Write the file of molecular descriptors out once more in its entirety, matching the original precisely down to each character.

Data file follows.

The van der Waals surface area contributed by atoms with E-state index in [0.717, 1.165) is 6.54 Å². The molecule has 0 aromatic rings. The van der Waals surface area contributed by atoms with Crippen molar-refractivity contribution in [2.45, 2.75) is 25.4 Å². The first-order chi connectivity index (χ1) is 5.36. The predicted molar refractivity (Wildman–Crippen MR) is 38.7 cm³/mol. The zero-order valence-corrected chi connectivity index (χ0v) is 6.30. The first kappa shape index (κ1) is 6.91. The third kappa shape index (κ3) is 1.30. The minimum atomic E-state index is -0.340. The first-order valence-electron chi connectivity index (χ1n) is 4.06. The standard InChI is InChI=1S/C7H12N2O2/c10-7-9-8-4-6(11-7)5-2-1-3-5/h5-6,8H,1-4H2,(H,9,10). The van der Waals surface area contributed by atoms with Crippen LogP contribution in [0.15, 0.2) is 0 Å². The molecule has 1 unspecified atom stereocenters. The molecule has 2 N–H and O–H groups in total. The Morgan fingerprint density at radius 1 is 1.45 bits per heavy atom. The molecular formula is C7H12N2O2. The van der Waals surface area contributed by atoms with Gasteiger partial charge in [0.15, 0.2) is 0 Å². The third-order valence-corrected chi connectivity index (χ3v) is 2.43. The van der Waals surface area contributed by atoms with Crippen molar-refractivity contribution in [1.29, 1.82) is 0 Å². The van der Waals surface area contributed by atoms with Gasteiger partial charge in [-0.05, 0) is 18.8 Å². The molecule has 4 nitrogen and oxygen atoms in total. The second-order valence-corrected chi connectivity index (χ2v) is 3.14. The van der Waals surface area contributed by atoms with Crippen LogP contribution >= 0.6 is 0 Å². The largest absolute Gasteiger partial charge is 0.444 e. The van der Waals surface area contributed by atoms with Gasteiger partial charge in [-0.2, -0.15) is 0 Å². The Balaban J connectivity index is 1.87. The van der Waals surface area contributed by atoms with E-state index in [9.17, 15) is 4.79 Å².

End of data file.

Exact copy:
The van der Waals surface area contributed by atoms with E-state index in [0.717, 1.165) is 6.54 Å². The molecule has 0 aromatic rings. The van der Waals surface area contributed by atoms with Crippen molar-refractivity contribution in [2.45, 2.75) is 25.4 Å². The first-order chi connectivity index (χ1) is 5.36. The predicted molar refractivity (Wildman–Crippen MR) is 38.7 cm³/mol. The zero-order valence-corrected chi connectivity index (χ0v) is 6.30. The first kappa shape index (κ1) is 6.91. The third kappa shape index (κ3) is 1.30. The minimum atomic E-state index is -0.340. The first-order valence-electron chi connectivity index (χ1n) is 4.06. The standard InChI is InChI=1S/C7H12N2O2/c10-7-9-8-4-6(11-7)5-2-1-3-5/h5-6,8H,1-4H2,(H,9,10). The van der Waals surface area contributed by atoms with Crippen LogP contribution in [0.15, 0.2) is 0 Å². The molecule has 1 unspecified atom stereocenters. The molecule has 2 N–H and O–H groups in total. The Morgan fingerprint density at radius 1 is 1.45 bits per heavy atom. The molecular formula is C7H12N2O2. The van der Waals surface area contributed by atoms with Gasteiger partial charge in [0.15, 0.2) is 0 Å². The third-order valence-corrected chi connectivity index (χ3v) is 2.43. The van der Waals surface area contributed by atoms with Crippen molar-refractivity contribution in [1.29, 1.82) is 0 Å². The van der Waals surface area contributed by atoms with Gasteiger partial charge in [-0.05, 0) is 18.8 Å². The molecule has 4 nitrogen and oxygen atoms in total. The second-order valence-corrected chi connectivity index (χ2v) is 3.14. The van der Waals surface area contributed by atoms with Crippen LogP contribution >= 0.6 is 0 Å². The largest absolute Gasteiger partial charge is 0.444 e. The van der Waals surface area contributed by atoms with Gasteiger partial charge in [-0.2, -0.15) is 0 Å². The Balaban J connectivity index is 1.87. The van der Waals surface area contributed by atoms with E-state index in [9.17, 15) is 4.79 Å².